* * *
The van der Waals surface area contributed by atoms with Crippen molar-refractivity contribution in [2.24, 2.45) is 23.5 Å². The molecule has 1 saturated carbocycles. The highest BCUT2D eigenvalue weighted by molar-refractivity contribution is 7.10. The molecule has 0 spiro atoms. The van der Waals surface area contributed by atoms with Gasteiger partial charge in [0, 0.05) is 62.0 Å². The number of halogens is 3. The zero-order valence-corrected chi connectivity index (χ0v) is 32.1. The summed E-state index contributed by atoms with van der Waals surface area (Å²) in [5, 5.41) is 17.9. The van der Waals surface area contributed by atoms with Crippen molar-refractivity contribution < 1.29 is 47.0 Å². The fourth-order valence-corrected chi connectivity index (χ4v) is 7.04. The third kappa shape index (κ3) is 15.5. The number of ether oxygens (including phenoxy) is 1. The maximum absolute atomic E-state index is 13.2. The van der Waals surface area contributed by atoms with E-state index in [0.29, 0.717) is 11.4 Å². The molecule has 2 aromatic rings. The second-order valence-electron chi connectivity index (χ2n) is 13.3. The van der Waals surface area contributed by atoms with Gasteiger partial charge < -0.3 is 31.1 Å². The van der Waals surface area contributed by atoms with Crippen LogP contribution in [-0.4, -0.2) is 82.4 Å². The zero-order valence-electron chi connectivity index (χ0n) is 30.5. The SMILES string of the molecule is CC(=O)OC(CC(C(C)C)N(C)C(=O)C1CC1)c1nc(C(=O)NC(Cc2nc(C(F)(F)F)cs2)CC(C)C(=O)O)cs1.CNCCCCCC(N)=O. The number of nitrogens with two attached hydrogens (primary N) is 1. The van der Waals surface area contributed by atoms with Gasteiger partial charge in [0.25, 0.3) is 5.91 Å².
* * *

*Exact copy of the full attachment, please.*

The van der Waals surface area contributed by atoms with Crippen molar-refractivity contribution in [2.24, 2.45) is 23.5 Å². The molecule has 1 saturated carbocycles. The highest BCUT2D eigenvalue weighted by molar-refractivity contribution is 7.10. The molecule has 0 spiro atoms. The van der Waals surface area contributed by atoms with Gasteiger partial charge in [0, 0.05) is 62.0 Å². The number of halogens is 3. The zero-order valence-corrected chi connectivity index (χ0v) is 32.1. The summed E-state index contributed by atoms with van der Waals surface area (Å²) in [5, 5.41) is 17.9. The van der Waals surface area contributed by atoms with Crippen molar-refractivity contribution < 1.29 is 47.0 Å². The fourth-order valence-corrected chi connectivity index (χ4v) is 7.04. The third kappa shape index (κ3) is 15.5. The number of ether oxygens (including phenoxy) is 1. The maximum absolute atomic E-state index is 13.2. The van der Waals surface area contributed by atoms with E-state index in [0.29, 0.717) is 11.4 Å². The molecule has 2 aromatic rings. The second-order valence-electron chi connectivity index (χ2n) is 13.3. The van der Waals surface area contributed by atoms with Gasteiger partial charge < -0.3 is 31.1 Å². The van der Waals surface area contributed by atoms with Crippen LogP contribution in [-0.4, -0.2) is 82.4 Å². The zero-order valence-electron chi connectivity index (χ0n) is 30.5. The SMILES string of the molecule is CC(=O)OC(CC(C(C)C)N(C)C(=O)C1CC1)c1nc(C(=O)NC(Cc2nc(C(F)(F)F)cs2)CC(C)C(=O)O)cs1.CNCCCCCC(N)=O. The number of nitrogens with two attached hydrogens (primary N) is 1. The van der Waals surface area contributed by atoms with Gasteiger partial charge in [0.25, 0.3) is 5.91 Å².